Aloidendron Species

Aloidendron sabaeum

Family: Asphodelaceae (as-foh-del-AY-see-ee) (Info)
Genus: Aloidendron
Species: sabaeum
Synonym:Aloe gillilandii
Synonym:Aloe sabaea
View this plant in a garden


Cactus and Succulents

Water Requirements:

Drought-tolerant; suitable for xeriscaping

Sun Exposure:

Full Sun


Grown for foliage


Provides Winter Interest

Foliage Color:

Unknown - Tell us


4-6 ft. (1.2-1.8 m)

6-8 ft. (1.8-2.4 m)


24-36 in. (60-90 cm)

36-48 in. (90-120 cm)


USDA Zone 9a: to -6.6 C (20 F)

USDA Zone 9b: to -3.8 C (25 F)

USDA Zone 10a: to -1.1 C (30 F)

USDA Zone 10b: to 1.7 C (35 F)

Where to Grow:

Unknown - Tell us


Parts of plant are poisonous if ingested

Bloom Color:






Gold (yellow-orange)

Bloom Characteristics:

Unknown - Tell us

Bloom Size:

Unknown - Tell us

Bloom Time:

Mid Winter

Other details:

Unknown - Tell us

Soil pH requirements:

Unknown - Tell us

Patent Information:

Unknown - Tell us

Propagation Methods:

Unknown - Tell us

Seed Collecting:

Unknown - Tell us


This plant is said to grow outdoors in the following regions:

Apache Junction, Arizona

Carefree, Arizona

Mesa, Arizona

Los Angeles, California

Mission Viejo, California

Reseda, California

San Marcos, California

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Gardeners' Notes:


On May 17, 2009, baiissatva from Dunedin,
New Zealand wrote:

Zone 9b Coastal Otago New Zealand
Not long received this very sad spec, yellow-white etc, basically looked like a dead mickey mouse hand on a very small stick.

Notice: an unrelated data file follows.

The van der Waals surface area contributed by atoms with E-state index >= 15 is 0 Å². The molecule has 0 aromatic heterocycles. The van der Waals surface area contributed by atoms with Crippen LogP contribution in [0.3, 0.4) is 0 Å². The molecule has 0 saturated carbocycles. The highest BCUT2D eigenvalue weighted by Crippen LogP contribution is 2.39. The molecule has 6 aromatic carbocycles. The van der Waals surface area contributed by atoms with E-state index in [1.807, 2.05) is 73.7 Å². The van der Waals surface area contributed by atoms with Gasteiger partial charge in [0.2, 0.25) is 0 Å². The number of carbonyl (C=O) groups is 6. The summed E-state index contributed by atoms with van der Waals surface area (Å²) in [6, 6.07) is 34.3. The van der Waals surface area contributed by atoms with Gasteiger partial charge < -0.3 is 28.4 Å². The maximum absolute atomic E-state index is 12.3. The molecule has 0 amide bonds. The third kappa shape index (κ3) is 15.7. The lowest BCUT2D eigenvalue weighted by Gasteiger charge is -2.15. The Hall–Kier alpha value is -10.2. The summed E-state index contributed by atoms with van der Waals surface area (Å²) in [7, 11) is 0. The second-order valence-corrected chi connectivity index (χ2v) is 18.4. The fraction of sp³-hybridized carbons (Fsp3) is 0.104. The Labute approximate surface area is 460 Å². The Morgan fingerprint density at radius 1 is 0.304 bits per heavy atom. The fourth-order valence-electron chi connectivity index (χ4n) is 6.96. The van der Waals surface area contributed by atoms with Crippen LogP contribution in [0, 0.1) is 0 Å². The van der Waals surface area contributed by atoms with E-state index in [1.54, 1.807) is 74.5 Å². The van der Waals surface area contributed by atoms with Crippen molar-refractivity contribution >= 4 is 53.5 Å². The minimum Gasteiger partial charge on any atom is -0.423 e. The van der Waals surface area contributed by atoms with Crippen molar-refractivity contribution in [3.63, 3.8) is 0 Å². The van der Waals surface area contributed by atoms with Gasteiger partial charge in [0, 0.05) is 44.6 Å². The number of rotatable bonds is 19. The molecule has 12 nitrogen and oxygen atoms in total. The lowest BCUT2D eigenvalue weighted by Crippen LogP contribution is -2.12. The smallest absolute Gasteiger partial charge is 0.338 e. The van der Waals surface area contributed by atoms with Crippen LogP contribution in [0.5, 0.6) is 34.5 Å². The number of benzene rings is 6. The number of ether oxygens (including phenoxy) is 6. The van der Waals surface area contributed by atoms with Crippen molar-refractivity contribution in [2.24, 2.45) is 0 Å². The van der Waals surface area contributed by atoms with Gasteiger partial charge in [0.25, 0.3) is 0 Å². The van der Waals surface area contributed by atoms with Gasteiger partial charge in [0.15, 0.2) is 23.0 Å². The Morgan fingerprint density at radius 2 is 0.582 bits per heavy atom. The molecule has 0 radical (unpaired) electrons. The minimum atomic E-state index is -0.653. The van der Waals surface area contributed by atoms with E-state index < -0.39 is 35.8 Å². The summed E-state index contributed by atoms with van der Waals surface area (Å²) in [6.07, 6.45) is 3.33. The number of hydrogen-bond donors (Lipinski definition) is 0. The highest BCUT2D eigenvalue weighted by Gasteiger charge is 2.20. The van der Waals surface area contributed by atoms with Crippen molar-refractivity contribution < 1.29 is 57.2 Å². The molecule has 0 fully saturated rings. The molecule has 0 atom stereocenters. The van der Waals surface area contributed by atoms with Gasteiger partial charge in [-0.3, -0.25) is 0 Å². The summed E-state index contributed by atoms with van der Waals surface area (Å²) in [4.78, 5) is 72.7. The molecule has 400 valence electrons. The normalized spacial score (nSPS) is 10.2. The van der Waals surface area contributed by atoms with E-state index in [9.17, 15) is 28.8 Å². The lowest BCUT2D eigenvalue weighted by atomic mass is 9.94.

I was not hopeful so I put it in part shade outside, repotted and it's greening up nicely and has put on four or five new leaves in maybe three months of late summer.
They are a very curious thing, the green of their leaves being bright, almost 'fake' lime, and they're very plump on their funny little slightly papery trunks. Looks like it will become a very eye catching and luscious looking aloe given time.
I suspect they dont like super-strong mid summer sun so maybe keep that in mind. They do like a bit of water to keep them plump over summer.
I too have a hard time believing these aloes co... read more


On Feb 24, 2006, thistlesifter from Vista, CA wrote:

beautiful plant - call it "droopy" favorite character!

Not be be a stickler, Yemen is a part of Africa (continent) as is Saudi Arabia. (it was 55 years ago anyway when I last remember studying geography)!!

o well everything changes with time.



On Jul 17, 2004, Porphyrostachys from Portland, OR (Zone 8b) wrote:

Aloe sabaea is a wonderful plant! We tried planting it in the ground in Arizona, but the leaves became shriveled and the plant looked unhappy overall, so it was returned to a 15 gallon pot. It might have just been a poor area for it, or it could have been a drainage problem. I've noticed many Aloes do well in Arizona if planted in or near a wash.

Also, to correct the above AND below statements...Aloe sabaea comes from Yemen which is a country on the Saudi Arabian peninsula, which, based on current geographical concepts, is considered a part of Soutwest Asia, NOT Africa. Thanks. :-P


On Jan 31, 2004, palmbob from Acton, CA (Zone 8b) wrote:

A different looking tree aloe with long, soft, very droopy pale light green leaves on a relatively skinny stem for a tree aloe. Native of Yemen, Asia. Striking multicolored flowers (various shades of red to pale yellow near the tips) on branched inflorescences. Curious and ornamental landscape aloe that seems pretty easy to grow, so far, in southern California. Fairly available, too.

Hard to believe this is a zone 9a plant... recent freeze in southern California (Jan 07) did cause slight damage to this plant- but that was not a real test of a zone 9a plant. If anyone is growing this in zone 9a, I would love to know how it handles the low 20s.